Mass Shooting Suspect Vacillates on Plea Offer, Then Detained

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A non-fatal mass shooting defendant, who planned to accept a prosecution plea offer, rejected it during a preliminary hearing before DC Superior Court Judge Robert Okun

Rennwel Mantock, 29, is charged with six counts of assault with intent to kill while armed and six counts of possession of a firearm during a crime of violence for his alleged involvement in a mass shooting that injured six individuals. The incident occurred on April 26 on the 1200 block of Connecticut Avenue, NW, outside of Decades nightclub. 

On May 14, parties told Judge Okun they had reached an agreement, which required Mantock to plead guilty to one count of assault with intent to kill while armed, aggravated assault while armed, and possession of a firearm during a crime of violence, in exchange for a dismissal of all other charges and the prosecution not seeking an indictment. 

Mantock had signed all waivers and the agreement, and Judge Okun asked Mantock if he understood the plea. 

Throughout the inquiry, Mantock hesitated to answer, before interrupting and stating “I’m confused. It wasn’t my intention to kill anybody,” while questioning why the assault charge included the intent to kill.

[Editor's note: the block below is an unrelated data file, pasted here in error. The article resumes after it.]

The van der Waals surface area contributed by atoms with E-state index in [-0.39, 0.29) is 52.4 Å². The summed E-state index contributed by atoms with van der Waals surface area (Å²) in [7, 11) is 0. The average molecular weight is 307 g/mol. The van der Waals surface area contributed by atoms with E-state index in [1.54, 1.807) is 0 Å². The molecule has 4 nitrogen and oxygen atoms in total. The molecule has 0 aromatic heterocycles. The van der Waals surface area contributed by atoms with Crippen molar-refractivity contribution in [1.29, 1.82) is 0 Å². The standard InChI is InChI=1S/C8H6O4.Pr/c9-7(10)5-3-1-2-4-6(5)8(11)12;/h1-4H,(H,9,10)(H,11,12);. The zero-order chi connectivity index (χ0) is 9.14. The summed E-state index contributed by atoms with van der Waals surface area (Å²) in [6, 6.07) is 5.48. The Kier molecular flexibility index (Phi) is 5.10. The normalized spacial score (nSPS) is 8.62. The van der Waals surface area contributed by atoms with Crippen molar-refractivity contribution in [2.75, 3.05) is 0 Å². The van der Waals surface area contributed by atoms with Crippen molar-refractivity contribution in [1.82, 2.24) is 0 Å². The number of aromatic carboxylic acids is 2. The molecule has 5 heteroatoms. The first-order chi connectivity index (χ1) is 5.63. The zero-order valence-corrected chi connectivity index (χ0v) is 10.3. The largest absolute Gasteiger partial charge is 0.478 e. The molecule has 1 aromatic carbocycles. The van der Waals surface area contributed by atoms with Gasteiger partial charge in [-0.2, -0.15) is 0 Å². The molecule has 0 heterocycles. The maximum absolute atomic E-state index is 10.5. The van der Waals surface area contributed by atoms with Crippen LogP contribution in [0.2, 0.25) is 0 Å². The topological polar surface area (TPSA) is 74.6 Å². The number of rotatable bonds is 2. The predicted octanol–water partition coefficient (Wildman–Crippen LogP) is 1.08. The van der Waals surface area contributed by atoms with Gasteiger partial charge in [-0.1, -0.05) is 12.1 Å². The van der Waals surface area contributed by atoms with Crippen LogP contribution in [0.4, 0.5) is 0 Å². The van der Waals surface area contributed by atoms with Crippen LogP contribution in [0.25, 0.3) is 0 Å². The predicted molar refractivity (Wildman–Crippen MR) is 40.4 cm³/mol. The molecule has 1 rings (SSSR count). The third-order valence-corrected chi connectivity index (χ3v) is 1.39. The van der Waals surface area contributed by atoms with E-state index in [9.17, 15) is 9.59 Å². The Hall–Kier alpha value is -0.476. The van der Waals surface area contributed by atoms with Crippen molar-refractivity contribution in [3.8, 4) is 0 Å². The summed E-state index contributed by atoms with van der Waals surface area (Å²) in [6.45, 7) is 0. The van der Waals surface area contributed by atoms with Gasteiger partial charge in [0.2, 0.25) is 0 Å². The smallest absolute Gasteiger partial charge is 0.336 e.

“You shouldn’t plead guilty if you don’t think you’re guilty of these charges,” Judge Okun told him, offering to give him a chance to further discuss the plea and his decision with his attorney, William Patzig. 

Then Mantock told the court, “I’d like to apologize to the victim, her family, and anyone this may affect… I apologize deeply.” 

One of the victims, who was celebrating her bachelorette party and sustained a gunshot wound to her calf, was present. 

Following a break, Mantock’s family members repeatedly stated, “Don’t plead guilty, please.” Moments later, as the prosecution finished reading the proffer of facts, Mantock told the court “I want to apologize to the victims once again. I don’t think I’m going to plead guilty.” 

Due to his rejection of the plea deal, prosecutors called the lead detective on the case from the Metropolitan Police Department (MPD) who testified that Mantock had been arrested minutes after the shooting, “about half a block away” from Decades. 

Prosecutors presented body-worn camera footage from a responding officer that showed Mantock being taken into custody. As he was arrested, a security guard from Decades came running, telling MPD, “That’s him right there,” and adding, “We’ve got somebody shot.”

According to the detective, Mantock was arrested on the 1700 block of N Street, NW, and a security guard from Decades, who had followed Mantock from the club, sustained an injury to the leg and was receiving aid from his boss at the other end of the block. 

“Go back to Decades, there’s more people there that are shot,” the manager can be heard telling MPD. 

The detective also testified that, as the officers ran to Decades, a bystander pointed out that the suspect had disposed of his firearm under one of the cars on the 1700 block of N Street, NW. 

The bystander, who told police he watched the shooting happen, told them “[Mantock] was irate and started shooting into Decades,” after he was forcibly removed by security.